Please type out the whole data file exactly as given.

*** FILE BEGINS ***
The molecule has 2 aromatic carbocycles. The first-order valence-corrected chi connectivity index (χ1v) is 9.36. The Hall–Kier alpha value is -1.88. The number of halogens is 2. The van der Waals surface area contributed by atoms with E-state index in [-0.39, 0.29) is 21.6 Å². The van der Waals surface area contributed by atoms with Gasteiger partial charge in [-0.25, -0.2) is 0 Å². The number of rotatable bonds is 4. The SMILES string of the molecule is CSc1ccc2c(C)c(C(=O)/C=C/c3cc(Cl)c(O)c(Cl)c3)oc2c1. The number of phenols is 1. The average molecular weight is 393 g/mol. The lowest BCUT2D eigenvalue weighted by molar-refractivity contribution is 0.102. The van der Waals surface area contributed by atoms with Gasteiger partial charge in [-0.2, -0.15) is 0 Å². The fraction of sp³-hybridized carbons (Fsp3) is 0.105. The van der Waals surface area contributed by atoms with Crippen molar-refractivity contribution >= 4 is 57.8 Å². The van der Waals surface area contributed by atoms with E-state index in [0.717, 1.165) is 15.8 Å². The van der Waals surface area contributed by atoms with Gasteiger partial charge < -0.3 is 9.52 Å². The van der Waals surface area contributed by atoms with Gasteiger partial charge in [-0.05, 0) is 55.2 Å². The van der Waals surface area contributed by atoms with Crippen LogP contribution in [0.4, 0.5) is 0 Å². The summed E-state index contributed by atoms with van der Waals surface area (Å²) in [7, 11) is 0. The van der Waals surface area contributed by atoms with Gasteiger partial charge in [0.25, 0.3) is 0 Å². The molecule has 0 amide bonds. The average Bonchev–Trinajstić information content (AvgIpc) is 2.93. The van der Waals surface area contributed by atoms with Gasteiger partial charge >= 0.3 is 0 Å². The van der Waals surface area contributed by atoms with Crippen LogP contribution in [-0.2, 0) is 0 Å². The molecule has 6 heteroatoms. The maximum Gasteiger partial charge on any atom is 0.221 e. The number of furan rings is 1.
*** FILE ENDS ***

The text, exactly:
The molecule has 2 aromatic carbocycles. The first-order valence-corrected chi connectivity index (χ1v) is 9.36. The Hall–Kier alpha value is -1.88. The number of halogens is 2. The van der Waals surface area contributed by atoms with E-state index in [-0.39, 0.29) is 21.6 Å². The van der Waals surface area contributed by atoms with Gasteiger partial charge in [-0.25, -0.2) is 0 Å². The number of rotatable bonds is 4. The SMILES string of the molecule is CSc1ccc2c(C)c(C(=O)/C=C/c3cc(Cl)c(O)c(Cl)c3)oc2c1. The number of phenols is 1. The average molecular weight is 393 g/mol. The lowest BCUT2D eigenvalue weighted by molar-refractivity contribution is 0.102. The van der Waals surface area contributed by atoms with Gasteiger partial charge in [-0.2, -0.15) is 0 Å². The fraction of sp³-hybridized carbons (Fsp3) is 0.105. The van der Waals surface area contributed by atoms with Crippen molar-refractivity contribution >= 4 is 57.8 Å². The van der Waals surface area contributed by atoms with E-state index in [0.717, 1.165) is 15.8 Å². The van der Waals surface area contributed by atoms with Gasteiger partial charge < -0.3 is 9.52 Å². The van der Waals surface area contributed by atoms with Gasteiger partial charge in [-0.05, 0) is 55.2 Å². The van der Waals surface area contributed by atoms with Crippen LogP contribution in [0.4, 0.5) is 0 Å². The summed E-state index contributed by atoms with van der Waals surface area (Å²) in [7, 11) is 0. The van der Waals surface area contributed by atoms with Gasteiger partial charge in [0.25, 0.3) is 0 Å². The molecule has 0 amide bonds. The average Bonchev–Trinajstić information content (AvgIpc) is 2.93. The van der Waals surface area contributed by atoms with Gasteiger partial charge >= 0.3 is 0 Å². The van der Waals surface area contributed by atoms with Crippen LogP contribution in [-0.2, 0) is 0 Å². The molecule has 6 heteroatoms. The maximum Gasteiger partial charge on any atom is 0.221 e. The number of furan rings is 1.